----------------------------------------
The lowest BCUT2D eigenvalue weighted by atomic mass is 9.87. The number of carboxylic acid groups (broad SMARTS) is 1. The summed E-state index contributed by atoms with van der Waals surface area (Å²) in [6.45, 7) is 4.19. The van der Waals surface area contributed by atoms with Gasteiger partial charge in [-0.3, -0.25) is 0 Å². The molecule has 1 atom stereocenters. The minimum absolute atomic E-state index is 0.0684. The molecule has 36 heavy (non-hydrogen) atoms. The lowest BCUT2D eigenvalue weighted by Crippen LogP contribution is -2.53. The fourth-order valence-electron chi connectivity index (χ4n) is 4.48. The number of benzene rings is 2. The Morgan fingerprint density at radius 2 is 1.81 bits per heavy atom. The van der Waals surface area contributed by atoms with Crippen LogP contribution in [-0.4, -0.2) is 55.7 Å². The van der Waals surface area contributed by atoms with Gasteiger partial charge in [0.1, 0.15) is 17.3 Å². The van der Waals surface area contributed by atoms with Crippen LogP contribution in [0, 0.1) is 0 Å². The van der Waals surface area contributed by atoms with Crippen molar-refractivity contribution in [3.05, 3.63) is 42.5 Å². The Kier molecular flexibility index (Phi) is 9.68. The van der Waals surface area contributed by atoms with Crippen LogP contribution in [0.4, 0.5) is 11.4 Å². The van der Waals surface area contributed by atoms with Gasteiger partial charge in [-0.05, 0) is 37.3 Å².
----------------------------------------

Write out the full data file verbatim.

The lowest BCUT2D eigenvalue weighted by atomic mass is 9.87. The number of carboxylic acid groups (broad SMARTS) is 1. The summed E-state index contributed by atoms with van der Waals surface area (Å²) in [6.45, 7) is 4.19. The van der Waals surface area contributed by atoms with Gasteiger partial charge in [-0.3, -0.25) is 0 Å². The molecule has 1 atom stereocenters. The minimum absolute atomic E-state index is 0.0684. The molecule has 36 heavy (non-hydrogen) atoms. The lowest BCUT2D eigenvalue weighted by Crippen LogP contribution is -2.53. The fourth-order valence-electron chi connectivity index (χ4n) is 4.48. The number of benzene rings is 2. The Morgan fingerprint density at radius 2 is 1.81 bits per heavy atom. The van der Waals surface area contributed by atoms with Crippen LogP contribution in [-0.4, -0.2) is 55.7 Å². The van der Waals surface area contributed by atoms with Gasteiger partial charge in [0.1, 0.15) is 17.3 Å². The van der Waals surface area contributed by atoms with Crippen LogP contribution in [0, 0.1) is 0 Å². The van der Waals surface area contributed by atoms with Crippen molar-refractivity contribution in [3.05, 3.63) is 42.5 Å². The Kier molecular flexibility index (Phi) is 9.68. The van der Waals surface area contributed by atoms with Crippen LogP contribution in [0.4, 0.5) is 11.4 Å². The van der Waals surface area contributed by atoms with Gasteiger partial charge in [-0.05, 0) is 37.3 Å².